Like most weeks, this week was a week of excitement and worry, relief and disappointment.
chicken pecking and scratching for food on dirt ground

The bitter cold weather rolled in for the weekend, leaving me a bit paranoid that we’d head out to the coop one morning and find chickens frozen to their perches. The wind was brutal: bitter cold and straight-line from the north. I knew the animals could survive it, but I wanted them to be as comfy as possible. I lined the inside of the goat pen with foam insulation panels I cut to fit from one of those giant foam sheets, and I gave the chickens a foam insulation ceiling. Those two things were so simple and inexpensive to do, but I felt a huge sense of accomplishment from getting them done.

The insulation and extra feed kept them warm, and everyone survived the first night of temps in the single digits.

We’re so happy that the ladies are consistently laying, despite the cold weather and shorter days. They’re giving 5-6 eggs each day. Bean lays the prettiest baby-blue egg, and two of them lay pastel pink eggs! The yolks are rich and yellow and the whites are firm. We do have a few dozen for sale each week, so please contact me if you’re interested.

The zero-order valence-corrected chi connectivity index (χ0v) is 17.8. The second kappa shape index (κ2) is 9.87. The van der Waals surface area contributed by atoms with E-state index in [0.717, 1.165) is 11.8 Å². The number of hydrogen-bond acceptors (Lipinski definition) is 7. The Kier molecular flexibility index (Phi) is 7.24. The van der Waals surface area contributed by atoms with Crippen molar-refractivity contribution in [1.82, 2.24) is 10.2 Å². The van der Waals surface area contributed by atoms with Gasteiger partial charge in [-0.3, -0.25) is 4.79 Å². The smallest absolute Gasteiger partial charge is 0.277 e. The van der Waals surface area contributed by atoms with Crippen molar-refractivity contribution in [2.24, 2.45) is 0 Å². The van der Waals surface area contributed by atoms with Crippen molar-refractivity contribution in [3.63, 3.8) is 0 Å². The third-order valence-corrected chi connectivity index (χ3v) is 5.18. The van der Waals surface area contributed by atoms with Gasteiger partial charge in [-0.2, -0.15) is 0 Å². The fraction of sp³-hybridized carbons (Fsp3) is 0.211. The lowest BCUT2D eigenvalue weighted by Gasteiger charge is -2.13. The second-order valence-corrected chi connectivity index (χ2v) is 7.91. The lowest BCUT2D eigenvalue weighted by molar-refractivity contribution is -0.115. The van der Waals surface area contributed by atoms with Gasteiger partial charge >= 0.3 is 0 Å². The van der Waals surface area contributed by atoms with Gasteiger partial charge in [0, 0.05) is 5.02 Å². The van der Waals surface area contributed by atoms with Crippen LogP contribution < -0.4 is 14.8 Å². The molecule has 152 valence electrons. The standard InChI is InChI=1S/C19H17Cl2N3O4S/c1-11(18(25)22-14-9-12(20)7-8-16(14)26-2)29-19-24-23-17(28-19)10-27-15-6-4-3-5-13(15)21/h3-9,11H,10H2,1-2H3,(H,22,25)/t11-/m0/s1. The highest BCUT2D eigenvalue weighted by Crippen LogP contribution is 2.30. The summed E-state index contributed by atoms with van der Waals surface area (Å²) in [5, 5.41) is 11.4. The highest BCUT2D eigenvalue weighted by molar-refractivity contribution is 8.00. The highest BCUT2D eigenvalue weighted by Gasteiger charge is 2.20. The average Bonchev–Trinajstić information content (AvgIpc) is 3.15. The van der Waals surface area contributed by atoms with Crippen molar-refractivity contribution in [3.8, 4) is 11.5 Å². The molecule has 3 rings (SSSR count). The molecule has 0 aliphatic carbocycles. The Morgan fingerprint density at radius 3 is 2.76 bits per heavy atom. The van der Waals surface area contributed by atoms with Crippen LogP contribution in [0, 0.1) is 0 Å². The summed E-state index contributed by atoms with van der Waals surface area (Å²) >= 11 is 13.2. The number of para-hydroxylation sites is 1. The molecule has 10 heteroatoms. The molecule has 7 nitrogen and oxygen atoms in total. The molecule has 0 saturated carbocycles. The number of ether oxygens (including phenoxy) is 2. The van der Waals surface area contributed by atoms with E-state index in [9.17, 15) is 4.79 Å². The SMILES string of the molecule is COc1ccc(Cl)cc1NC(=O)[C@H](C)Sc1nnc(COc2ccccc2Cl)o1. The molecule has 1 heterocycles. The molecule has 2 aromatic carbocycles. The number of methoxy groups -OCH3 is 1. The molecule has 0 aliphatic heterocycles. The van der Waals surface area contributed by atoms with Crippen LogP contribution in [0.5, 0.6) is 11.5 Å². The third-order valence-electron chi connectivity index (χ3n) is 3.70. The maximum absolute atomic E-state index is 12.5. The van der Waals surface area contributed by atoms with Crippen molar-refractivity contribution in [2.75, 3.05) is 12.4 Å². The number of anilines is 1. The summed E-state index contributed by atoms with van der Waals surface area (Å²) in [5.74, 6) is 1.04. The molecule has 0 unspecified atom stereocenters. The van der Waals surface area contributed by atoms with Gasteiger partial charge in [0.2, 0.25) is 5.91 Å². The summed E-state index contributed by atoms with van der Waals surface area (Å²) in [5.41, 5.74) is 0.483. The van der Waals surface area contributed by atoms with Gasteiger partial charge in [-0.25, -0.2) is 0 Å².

pretty colored eggs and mini pumpkin grown in iowa

Our one worry is Peepers. Peepers was our first layer and laid gorgeous sage-green eggs. She also seemed to be the leader of the pack, always being the first to escape confinement to head to the compost pile or the woods. About a week ago, she started acting strange. She laid an egg and wouldn’t come out of the nest box. We assumed she was broody and that the cold would help her snap out of it. We took that egg from her nest and she hasn’t laid, or left the nest box, since.

Research says she could still be broody, though it’s rare for a chicken to become broody this time of year. Hatching chicks in Iowa in December is a recipe for disaster (or for frozen chicken nuggets)! The kids are worried that she could be ill, but she’s eating well and alert. Today we’re going to throw some frozen peas into her nest box and see if that short-circuits the broody hormone and gets her back to normal. We’ll keep you posted!

No news on the goat front this week, thought S’more is scheduled for banding early next week. I would truly prefer castration to banding, but that’s not done here very often. The office that does the banding has come highly recommended and I’m trusting the experience of lots of fellow goat owners.

Thanks to the cold, the goats have grown thick, soft fur undercoats and a nice layer of fat. The babies look like adorable roly-poly balls of fluff. Hank and Coco’s coats are thicker, too,  but it’s much more noticeable in the babies. Look at them:

brown goat kid in his goat house on farm in iowa

 

As always, follow us on Insta and Facebook for more pictures and up-to-date info, or if you’re in the Cedar Rapids-Iowa City Corridor area, stop on in and warm up!

farm note broody hen bitter cold iowa farm

 

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